The Solar System
The solar system still to this day one of the most fascinating subjects of study in the science world. In our time, we are one of the first generations to see the planets of our solar system up close, and we have been able to view evolution of these planets through time. Our solar system consists of a middle aged star called the Sun, 9 planets, about 100 moons, thousands of asteroids, millions of icy bodies, and many comets revolving around all of it. We can begin by looking at the origin of the solar system. The protoplanet nebular model is the theory that is most widely accepted to describe the origin of the solar system. The model is made up of 3 stages: A, B, and C. Stage A is the beginning of the creation of the elements that are heavier than hydrogen in previously existing stars. Part 2, stage B, is when the nebula is formed from the raw materials that were created in the first stage, A. With gravitational attraction, the nebula contracts forming the protosun in the center of the nebula. The protosun is then surrounded by a fat, bulging accretion disk around it. The sun forms from the protosun, and the planets form in the accretion disk. Stage C, Part 3, begins as the protosun becomes established as a star. The original nebula's icy remains then become the birthplace of comets.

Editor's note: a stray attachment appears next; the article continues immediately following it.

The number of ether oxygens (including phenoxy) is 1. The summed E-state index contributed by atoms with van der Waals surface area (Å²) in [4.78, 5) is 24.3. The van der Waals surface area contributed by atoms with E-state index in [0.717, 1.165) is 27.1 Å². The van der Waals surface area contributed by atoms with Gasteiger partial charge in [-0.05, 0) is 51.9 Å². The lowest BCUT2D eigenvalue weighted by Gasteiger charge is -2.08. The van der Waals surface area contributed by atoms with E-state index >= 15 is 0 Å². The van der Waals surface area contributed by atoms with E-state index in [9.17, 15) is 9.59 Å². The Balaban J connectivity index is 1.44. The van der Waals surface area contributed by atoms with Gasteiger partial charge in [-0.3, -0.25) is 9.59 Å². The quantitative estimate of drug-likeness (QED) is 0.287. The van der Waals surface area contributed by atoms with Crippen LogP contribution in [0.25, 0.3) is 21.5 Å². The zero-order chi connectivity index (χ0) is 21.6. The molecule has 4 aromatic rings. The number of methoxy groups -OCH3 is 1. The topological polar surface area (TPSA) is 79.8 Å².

The first planet is Mercury. It is the innermost planet to the sun. It is also the eighth largest planet. Mercury is the brightest planet, because it is so close to the sun, which causes extremely high heat temperatures. The planet moves around the sun in about 3 months, giving it the shortest "year" of all the planets in the solar system. Mercury is named after the mythical roman messenger of speed.
The next planet is Venus. It shines very brightly because it is always covered with clouds, which reflects 80% of the sunlight. Venus spins very slowly, and each day on Venus is longer than a whole Venus year. It is unusual, because the planet spins the...
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